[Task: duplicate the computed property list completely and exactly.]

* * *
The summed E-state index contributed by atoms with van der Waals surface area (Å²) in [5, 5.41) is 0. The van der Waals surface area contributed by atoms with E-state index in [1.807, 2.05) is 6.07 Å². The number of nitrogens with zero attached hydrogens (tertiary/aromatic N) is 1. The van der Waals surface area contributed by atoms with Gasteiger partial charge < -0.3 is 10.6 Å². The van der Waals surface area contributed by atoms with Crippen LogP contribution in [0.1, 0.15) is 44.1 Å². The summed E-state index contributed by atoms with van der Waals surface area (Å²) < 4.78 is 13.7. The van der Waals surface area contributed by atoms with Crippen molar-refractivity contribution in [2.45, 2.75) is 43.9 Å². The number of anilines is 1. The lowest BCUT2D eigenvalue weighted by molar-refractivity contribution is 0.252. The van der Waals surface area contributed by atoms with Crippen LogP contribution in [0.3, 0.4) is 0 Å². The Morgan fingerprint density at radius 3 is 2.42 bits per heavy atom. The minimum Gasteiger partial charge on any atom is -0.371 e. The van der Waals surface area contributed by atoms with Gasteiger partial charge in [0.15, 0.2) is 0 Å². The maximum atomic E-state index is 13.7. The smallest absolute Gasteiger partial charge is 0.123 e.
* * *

The summed E-state index contributed by atoms with van der Waals surface area (Å²) in [5, 5.41) is 0. The van der Waals surface area contributed by atoms with E-state index in [1.807, 2.05) is 6.07 Å². The number of nitrogens with zero attached hydrogens (tertiary/aromatic N) is 1. The van der Waals surface area contributed by atoms with Gasteiger partial charge < -0.3 is 10.6 Å². The van der Waals surface area contributed by atoms with Crippen LogP contribution in [0.1, 0.15) is 44.1 Å². The summed E-state index contributed by atoms with van der Waals surface area (Å²) < 4.78 is 13.7. The van der Waals surface area contributed by atoms with Crippen molar-refractivity contribution in [2.45, 2.75) is 43.9 Å². The number of anilines is 1. The lowest BCUT2D eigenvalue weighted by molar-refractivity contribution is 0.252. The van der Waals surface area contributed by atoms with Crippen LogP contribution in [0.3, 0.4) is 0 Å². The Morgan fingerprint density at radius 3 is 2.42 bits per heavy atom. The minimum Gasteiger partial charge on any atom is -0.371 e. The van der Waals surface area contributed by atoms with Gasteiger partial charge in [0.15, 0.2) is 0 Å². The maximum atomic E-state index is 13.7. The smallest absolute Gasteiger partial charge is 0.123 e.